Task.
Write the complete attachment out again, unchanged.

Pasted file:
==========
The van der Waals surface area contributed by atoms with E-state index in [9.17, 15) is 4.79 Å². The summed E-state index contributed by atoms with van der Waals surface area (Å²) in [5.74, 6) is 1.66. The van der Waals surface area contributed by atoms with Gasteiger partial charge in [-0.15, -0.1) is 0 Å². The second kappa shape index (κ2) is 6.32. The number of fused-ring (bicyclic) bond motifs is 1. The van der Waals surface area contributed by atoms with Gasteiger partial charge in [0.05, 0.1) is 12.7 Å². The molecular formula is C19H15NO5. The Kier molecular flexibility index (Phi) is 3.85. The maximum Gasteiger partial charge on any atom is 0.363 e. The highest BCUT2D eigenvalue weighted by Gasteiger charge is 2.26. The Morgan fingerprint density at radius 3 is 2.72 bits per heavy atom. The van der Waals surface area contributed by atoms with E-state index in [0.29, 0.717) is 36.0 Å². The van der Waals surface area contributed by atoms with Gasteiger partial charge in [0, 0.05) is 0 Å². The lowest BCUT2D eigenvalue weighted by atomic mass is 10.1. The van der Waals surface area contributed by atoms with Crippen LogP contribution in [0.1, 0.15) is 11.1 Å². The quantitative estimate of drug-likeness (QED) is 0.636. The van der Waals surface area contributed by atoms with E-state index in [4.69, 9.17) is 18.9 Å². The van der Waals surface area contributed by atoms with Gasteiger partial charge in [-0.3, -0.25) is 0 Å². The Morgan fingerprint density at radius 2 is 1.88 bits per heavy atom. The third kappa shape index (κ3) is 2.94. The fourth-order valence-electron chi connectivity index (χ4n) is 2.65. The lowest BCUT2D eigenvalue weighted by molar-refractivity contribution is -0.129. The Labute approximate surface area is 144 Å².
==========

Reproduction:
The van der Waals surface area contributed by atoms with E-state index in [9.17, 15) is 4.79 Å². The summed E-state index contributed by atoms with van der Waals surface area (Å²) in [5.74, 6) is 1.66. The van der Waals surface area contributed by atoms with Gasteiger partial charge in [-0.15, -0.1) is 0 Å². The second kappa shape index (κ2) is 6.32. The number of fused-ring (bicyclic) bond motifs is 1. The van der Waals surface area contributed by atoms with Gasteiger partial charge in [0.05, 0.1) is 12.7 Å². The molecular formula is C19H15NO5. The Kier molecular flexibility index (Phi) is 3.85. The maximum Gasteiger partial charge on any atom is 0.363 e. The highest BCUT2D eigenvalue weighted by Gasteiger charge is 2.26. The Morgan fingerprint density at radius 3 is 2.72 bits per heavy atom. The van der Waals surface area contributed by atoms with E-state index in [0.29, 0.717) is 36.0 Å². The van der Waals surface area contributed by atoms with Gasteiger partial charge in [0, 0.05) is 0 Å². The lowest BCUT2D eigenvalue weighted by atomic mass is 10.1. The van der Waals surface area contributed by atoms with Crippen LogP contribution in [0.1, 0.15) is 11.1 Å². The quantitative estimate of drug-likeness (QED) is 0.636. The van der Waals surface area contributed by atoms with E-state index in [4.69, 9.17) is 18.9 Å². The van der Waals surface area contributed by atoms with Gasteiger partial charge in [-0.3, -0.25) is 0 Å². The Morgan fingerprint density at radius 2 is 1.88 bits per heavy atom. The third kappa shape index (κ3) is 2.94. The fourth-order valence-electron chi connectivity index (χ4n) is 2.65. The lowest BCUT2D eigenvalue weighted by molar-refractivity contribution is -0.129. The Labute approximate surface area is 144 Å².